Amnesty is Nigerian economy's saving grace - Kuku
The Special Adviser to the President on Niger Delta, Mr. Kingsley Kuku, has said the Amnesty Programme for Niger Delta militants is an instrument that has saved the nation's economy from collapsing.
Kuku, who is also the Chairman Presidential Committee on Amnesty Programme, said one of the gains of the amnesty programme was an increase in crude oil production, which had made budget financing easy.
Kuku said this in an interview with journalists in Ado Ekiti on Friday, after he was conferred with the Distinguished Alumnus Award by the Alumni Association of Ekiti State University Ado Ekiti.
The award ceremony was attended by the governorship candidate for the Peoples Democratic Patry in Ondo State in 2012, Chief Olusola Oke; former Deputy Speaker of the House of Representatives, Chibudom Nwuche; and Niger Delta activist, Annkio Briggs; among others.
Kuku said the vandalism, kidnapping and other violent crimes that were rife during the armed struggles in the Niger Delta region forced some companies to relocate, and this brought down drastically the country's oil production capacity.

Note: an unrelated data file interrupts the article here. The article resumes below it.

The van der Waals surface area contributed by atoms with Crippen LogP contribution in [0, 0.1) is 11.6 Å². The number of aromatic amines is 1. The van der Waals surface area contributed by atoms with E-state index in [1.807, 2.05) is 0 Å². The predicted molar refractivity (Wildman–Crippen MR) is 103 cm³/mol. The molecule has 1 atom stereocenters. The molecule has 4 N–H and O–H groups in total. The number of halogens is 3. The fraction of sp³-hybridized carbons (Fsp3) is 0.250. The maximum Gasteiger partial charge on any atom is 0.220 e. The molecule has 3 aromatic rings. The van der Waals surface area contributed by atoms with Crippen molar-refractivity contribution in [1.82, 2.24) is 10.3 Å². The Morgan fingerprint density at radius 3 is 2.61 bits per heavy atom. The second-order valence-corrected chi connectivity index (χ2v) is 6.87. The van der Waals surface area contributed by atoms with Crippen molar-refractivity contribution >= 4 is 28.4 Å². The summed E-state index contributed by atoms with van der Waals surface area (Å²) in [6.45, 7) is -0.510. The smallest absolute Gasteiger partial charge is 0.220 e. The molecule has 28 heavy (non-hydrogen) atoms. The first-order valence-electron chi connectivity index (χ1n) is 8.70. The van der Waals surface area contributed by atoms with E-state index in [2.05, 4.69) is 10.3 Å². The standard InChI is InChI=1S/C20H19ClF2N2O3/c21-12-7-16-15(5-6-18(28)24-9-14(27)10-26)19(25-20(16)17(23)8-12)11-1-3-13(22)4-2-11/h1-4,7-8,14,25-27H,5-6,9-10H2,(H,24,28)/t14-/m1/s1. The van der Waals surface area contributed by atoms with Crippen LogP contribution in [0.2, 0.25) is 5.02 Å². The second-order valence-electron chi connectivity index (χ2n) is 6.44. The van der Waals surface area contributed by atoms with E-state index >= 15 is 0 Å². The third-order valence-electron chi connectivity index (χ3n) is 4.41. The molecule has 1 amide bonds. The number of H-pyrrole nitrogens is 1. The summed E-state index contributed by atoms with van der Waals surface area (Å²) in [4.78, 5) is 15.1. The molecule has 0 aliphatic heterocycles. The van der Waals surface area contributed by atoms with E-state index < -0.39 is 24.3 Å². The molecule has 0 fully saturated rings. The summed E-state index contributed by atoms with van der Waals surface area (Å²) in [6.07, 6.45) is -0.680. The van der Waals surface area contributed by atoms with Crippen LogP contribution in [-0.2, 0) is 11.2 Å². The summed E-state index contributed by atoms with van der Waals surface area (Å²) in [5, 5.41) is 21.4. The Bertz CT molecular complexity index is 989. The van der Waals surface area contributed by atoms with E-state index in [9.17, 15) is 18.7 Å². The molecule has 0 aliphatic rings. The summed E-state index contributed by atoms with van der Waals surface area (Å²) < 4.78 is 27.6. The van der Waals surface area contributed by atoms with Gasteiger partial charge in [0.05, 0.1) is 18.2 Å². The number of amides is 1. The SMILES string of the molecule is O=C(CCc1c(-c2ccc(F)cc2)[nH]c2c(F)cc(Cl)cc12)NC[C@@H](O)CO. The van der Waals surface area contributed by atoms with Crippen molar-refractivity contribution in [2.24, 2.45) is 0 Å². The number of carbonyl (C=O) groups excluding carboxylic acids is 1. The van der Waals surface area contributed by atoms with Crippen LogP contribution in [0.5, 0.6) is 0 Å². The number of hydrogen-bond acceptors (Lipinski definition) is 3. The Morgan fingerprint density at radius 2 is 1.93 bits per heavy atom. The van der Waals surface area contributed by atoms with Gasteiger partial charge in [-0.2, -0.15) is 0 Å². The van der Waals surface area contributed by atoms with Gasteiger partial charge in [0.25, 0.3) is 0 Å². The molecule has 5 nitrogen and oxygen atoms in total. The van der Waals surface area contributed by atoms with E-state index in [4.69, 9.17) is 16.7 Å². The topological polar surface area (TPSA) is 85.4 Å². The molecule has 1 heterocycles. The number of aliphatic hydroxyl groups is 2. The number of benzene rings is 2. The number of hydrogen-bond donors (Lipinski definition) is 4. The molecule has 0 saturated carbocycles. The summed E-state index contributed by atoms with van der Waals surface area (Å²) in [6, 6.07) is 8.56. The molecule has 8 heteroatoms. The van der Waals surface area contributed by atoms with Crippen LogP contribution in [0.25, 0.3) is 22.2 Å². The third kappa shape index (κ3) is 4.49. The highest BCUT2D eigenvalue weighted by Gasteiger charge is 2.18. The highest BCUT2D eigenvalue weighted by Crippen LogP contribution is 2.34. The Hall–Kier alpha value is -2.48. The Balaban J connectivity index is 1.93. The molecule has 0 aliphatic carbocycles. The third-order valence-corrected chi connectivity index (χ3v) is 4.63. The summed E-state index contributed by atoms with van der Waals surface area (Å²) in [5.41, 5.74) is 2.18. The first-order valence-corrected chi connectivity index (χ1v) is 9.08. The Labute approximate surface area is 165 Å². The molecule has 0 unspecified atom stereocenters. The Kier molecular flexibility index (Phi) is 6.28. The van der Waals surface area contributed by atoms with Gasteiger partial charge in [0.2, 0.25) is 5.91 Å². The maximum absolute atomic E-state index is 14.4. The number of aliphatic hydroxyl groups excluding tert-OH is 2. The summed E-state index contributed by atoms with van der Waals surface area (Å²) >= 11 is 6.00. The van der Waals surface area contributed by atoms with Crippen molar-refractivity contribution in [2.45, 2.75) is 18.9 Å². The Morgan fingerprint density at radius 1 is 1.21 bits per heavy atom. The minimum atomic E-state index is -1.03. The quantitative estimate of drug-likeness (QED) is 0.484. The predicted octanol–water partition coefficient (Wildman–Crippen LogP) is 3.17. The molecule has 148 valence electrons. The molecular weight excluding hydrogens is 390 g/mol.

Kuku said, 'The Amnesty programme is on course. It has recorded a huge success. Violence has been stopped to a large extent in the Niger Delta region and this is having positive effects on the economy of the nation.
'Oil production came down to about 700,000 barrels per day before the Amnesty programme was initiated. It was so difficult to finance the budget then because of this.
'But from the midnight of October 4, 2009, when the programme ended, oil production has risen from the 700,000 barrels per day to around 2.5 million barrel per day.'
Kuku stated that the Niger Delta region was now safe, saying the kidnappings in the region were not higher than the former rate, neither was the situation worse than what was happening in other states of the federation.
He added that Nigeria was now safe for investment.
He, therefore, called on investors to come down to Nigeria and invest, saying security could now be guaranteed in the region.
Kuku had earlier promised the authorities of EKSU that he would mobilise his friends to support him in building a Students' Union Building for the university.
The National President of the alumni association, Mr. Bola Ogunlayi, explained that the choice of Kuku for the award was as a result of the fact that he had distinguished himself in his chosen career. He described Kuku, who graduated fm the university in 1995, as 'a former students' leader, who passed through the university and allowed the university to pass through him.'
The Vice Chancellor of EKSU, Prof. Oladipo Aina, said in his speech that Kuku deserved the award. He called on other alumni of the university to rise up and assist in further developing the 30-year-old institution to become one of the best in Africa.
Soremi-led Ogun State Executive and accept the candidacy, for offices zoned to Ogun State, of only the persons nominated at the said congresses for the said offices.'